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Economic Development in Pre-Independence Botswana, 1820-1966: Historical Trends, Contributing and Countervailing Factors

  • Hlavac, Marek
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    This paper examines the trajectory of economic development in Botswana between the years 1820 and 1966, when it achieved independence. First, I review the historical trends in the country’s economic and social development indicators. I then proceed to analyze what factors have encouraged or hindered economic development in Botswana: In particular, I focus on the roles of physical geography, climate, disease ecology, economic and political institutions, geopolitical relations, demographic trends, as well as on ethnic divisions and cultural belief systems. Finally, I discuss how prepared Botswana was for modern economic growth when it gained independence in 1966.

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    File URL: https://mpra.ub.uni-muenchen.de/26026/1/MPRA_paper_26026.pdf
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    Paper provided by University Library of Munich, Germany in its series MPRA Paper with number 26026.

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    Date of creation: 20 Oct 2010
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    Handle: RePEc:pra:mprapa:26026
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    1. Francisco Alcalá & Antonio Ciccone, 2003. "Trade and Productivity," Working Papers 12, Barcelona Graduate School of Economics.
    2. Sachs, Jeffrey D. & Warner, Andrew M., 1999. "The big push, natural resource booms and growth," Journal of Development Economics, Elsevier, vol. 59(1), pages 43-76, June.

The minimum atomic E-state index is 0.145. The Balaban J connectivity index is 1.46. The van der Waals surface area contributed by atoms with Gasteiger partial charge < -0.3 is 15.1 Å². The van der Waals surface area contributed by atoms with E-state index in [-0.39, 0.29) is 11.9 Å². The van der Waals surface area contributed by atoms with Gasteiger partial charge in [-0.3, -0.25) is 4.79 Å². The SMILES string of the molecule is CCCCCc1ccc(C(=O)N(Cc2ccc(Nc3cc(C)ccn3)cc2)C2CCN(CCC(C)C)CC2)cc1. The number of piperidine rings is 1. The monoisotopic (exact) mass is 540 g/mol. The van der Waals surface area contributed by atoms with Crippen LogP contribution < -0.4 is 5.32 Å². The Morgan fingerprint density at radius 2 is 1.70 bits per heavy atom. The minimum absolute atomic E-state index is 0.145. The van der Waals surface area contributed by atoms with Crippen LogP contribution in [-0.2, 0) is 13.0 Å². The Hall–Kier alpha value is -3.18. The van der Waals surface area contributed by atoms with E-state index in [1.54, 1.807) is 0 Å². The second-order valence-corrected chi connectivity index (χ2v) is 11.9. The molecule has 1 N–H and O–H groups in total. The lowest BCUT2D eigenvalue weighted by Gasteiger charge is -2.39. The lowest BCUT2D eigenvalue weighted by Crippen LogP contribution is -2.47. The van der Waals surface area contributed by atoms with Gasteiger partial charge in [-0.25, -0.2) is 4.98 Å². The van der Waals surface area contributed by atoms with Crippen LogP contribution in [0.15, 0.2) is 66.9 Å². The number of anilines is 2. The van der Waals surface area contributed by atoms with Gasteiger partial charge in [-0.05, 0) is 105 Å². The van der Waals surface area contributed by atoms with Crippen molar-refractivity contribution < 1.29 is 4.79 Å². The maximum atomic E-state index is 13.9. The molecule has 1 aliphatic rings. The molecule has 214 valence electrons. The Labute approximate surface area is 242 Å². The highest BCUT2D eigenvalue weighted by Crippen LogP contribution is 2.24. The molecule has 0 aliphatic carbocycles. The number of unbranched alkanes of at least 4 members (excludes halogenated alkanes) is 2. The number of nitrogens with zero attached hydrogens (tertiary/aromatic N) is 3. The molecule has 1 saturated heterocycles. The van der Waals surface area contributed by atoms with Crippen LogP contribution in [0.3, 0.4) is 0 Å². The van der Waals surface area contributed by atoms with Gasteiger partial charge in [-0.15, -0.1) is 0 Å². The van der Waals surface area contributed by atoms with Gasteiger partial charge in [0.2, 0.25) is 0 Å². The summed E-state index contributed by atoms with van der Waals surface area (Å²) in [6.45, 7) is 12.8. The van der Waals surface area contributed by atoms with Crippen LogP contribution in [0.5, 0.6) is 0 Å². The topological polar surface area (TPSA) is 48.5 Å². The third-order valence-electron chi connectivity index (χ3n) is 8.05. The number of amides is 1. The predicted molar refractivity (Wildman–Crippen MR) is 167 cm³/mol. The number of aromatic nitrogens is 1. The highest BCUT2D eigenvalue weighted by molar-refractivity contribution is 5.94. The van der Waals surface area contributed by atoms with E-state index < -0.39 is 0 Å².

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    4. William Easterly & Ross Levine, 2002. "Tropics, Germs, and Crops: How Endowments Influence Economic Development," NBER Working Papers 9106, National Bureau of Economic Research, Inc.
    5. Romer, Paul M, 1986. "Increasing Returns and Long-run Growth," Journal of Political Economy, University of Chicago Press, vol. 94(5), pages 1002-37, October.
    6. Nathan Nunn, 2009. "The Importance of History for Economic Development," NBER Working Papers 14899, National Bureau of Economic Research, Inc.
    7. Arvis, Jean-Francois & Raballand, Gael & Marteau, Jean-Francois, 2007. "The cost of being landlocked : logistics costs and supply chain reliability," Policy Research Working Paper Series 4258, The World Bank.
    8. Andros Kourtellos & Thanasis Stengos & Chih ming Tan, 2010. "Do institutions rule? The role of heterogeneity in the institutions vs. geography debate," Economics Bulletin, AccessEcon, vol. 30(3), pages 1710-1719.
    9. Paul F. Whiteley, 2000. "Economic Growth and Social Capital," Political Studies, Political Studies Association, vol. 48(3), pages 443-466, 06.
    10. John F. Helliwell & Robert D. Putnam, 1995. "Economic Growth and Social Capital in Italy," Eastern Economic Journal, Eastern Economic Association, vol. 21(3), pages 295-307, Summer.
    11. Kevin M. Murphy & Robert H. Topel, 2006. "The Value of Health and Longevity," Journal of Political Economy, University of Chicago Press, vol. 114(5), pages 871-904, October.
    12. Jeffrey D. Sachs, 2003. "Institutions Don't Rule: Direct Effects of Geography on Per Capita Income," NBER Working Papers 9490, National Bureau of Economic Research, Inc.
    13. Dani Rodrik & Arvind Subramanian & Francesco Trebbi, 2002. "Institutions Rule: The Primacy of Institutions over Geography and Integration in Economic Development," NBER Working Papers 9305, National Bureau of Economic Research, Inc.
    14. James A. Robinson & Q. Neil Parsons, 2006. "State Formation and Governance in Botswana," Journal of African Economies, Centre for the Study of African Economies (CSAE), vol. 15(1), pages 100-140, April.
    15. Paul M. Romer, 1994. "The Origins of Endogenous Growth," Journal of Economic Perspectives, American Economic Association, vol. 8(1), pages 3-22, Winter.
    16. Daron Acemoglu & Simon Johnson & James A. Robinson, 2000. "The Colonial Origins of Comparative Development: An Empirical Investigation," NBER Working Papers 7771, National Bureau of Economic Research, Inc.
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